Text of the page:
[Opera Aficionado: Interactive Lecture Series] Verdi and the Human Voice

Presented by San Francisco Opera

A photograph of Pene Pati as the Duke of Mantua and Zanda Svede as Maddalena in Verdi's "Rigoletto." The two stand close, gazing at one another as the Duke of Mantua clutches Maddalena's hand. Photo by Cory Weaver/San Francisco Opera

Opera Aficionado is an exciting, new suite of programs designed for patrons who are passionate about opera. Aficionado provides an opportunity to learn more, dive deeper, and get an inside look at the world of opera.

As part of Opera Aficionado, our Interactive Lectures Series gives opera-goers around the world a front-row seat to scholarly talks, allowing attendees to dialogue with fellow opera lovers, experts, and special guests. Each month will be focused on a concept or theme relevant to all of us.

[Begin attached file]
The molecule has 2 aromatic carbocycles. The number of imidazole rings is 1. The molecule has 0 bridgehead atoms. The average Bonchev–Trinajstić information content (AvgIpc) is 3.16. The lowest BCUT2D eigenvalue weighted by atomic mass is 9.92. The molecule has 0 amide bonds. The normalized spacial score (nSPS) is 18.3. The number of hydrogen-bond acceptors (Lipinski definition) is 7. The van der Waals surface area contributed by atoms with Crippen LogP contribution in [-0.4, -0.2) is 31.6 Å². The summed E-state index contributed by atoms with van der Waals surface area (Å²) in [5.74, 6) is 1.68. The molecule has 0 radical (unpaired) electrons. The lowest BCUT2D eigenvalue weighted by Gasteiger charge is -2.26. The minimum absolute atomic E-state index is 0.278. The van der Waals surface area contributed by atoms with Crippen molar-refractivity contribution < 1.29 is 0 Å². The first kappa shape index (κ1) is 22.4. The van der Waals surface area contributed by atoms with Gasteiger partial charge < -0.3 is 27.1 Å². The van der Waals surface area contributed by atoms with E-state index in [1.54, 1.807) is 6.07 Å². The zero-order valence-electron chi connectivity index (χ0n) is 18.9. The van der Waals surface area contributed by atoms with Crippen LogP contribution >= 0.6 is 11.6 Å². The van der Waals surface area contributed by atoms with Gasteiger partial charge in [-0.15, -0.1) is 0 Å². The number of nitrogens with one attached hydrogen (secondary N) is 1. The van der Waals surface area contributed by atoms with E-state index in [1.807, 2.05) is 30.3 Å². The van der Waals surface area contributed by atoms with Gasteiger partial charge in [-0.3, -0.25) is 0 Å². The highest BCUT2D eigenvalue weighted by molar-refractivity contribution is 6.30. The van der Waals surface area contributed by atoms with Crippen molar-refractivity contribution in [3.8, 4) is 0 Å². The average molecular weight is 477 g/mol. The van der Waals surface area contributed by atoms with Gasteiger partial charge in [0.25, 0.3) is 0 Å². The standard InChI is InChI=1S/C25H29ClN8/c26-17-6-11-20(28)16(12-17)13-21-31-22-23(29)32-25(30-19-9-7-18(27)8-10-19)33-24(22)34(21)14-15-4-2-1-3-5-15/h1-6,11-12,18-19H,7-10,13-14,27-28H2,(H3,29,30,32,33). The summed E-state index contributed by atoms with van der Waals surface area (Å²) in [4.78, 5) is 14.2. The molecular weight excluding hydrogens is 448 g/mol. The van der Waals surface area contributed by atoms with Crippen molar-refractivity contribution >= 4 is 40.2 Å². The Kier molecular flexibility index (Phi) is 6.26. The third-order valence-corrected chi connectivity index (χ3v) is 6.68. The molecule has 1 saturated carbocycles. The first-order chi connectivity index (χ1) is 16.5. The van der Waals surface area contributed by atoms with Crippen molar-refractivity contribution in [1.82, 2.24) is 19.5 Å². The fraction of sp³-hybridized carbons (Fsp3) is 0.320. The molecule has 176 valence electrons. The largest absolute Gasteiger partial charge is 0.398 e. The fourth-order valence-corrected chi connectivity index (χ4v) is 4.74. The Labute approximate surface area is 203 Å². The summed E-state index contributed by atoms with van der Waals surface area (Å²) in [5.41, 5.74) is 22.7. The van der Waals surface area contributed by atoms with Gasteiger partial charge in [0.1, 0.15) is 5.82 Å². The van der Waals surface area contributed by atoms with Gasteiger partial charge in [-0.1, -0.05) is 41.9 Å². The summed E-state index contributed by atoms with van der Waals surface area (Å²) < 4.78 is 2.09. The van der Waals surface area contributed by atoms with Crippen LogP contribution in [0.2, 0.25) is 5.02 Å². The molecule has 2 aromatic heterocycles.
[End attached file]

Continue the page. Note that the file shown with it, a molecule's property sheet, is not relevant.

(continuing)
The music of Giuseppe Verdi displays a passionate love for the human voice. With more than fifty works to his name, only a handful of them lack this most natural of instruments. From his selection of voice types for specific characters, to the way in which his melodic writing morphs as the characters evolve, the human voice serves as his most important tool in dramatic storytelling. Alexandra Amati returns to Opera Aficionado to explore how the music of Verdi gives us all something to sing about. 

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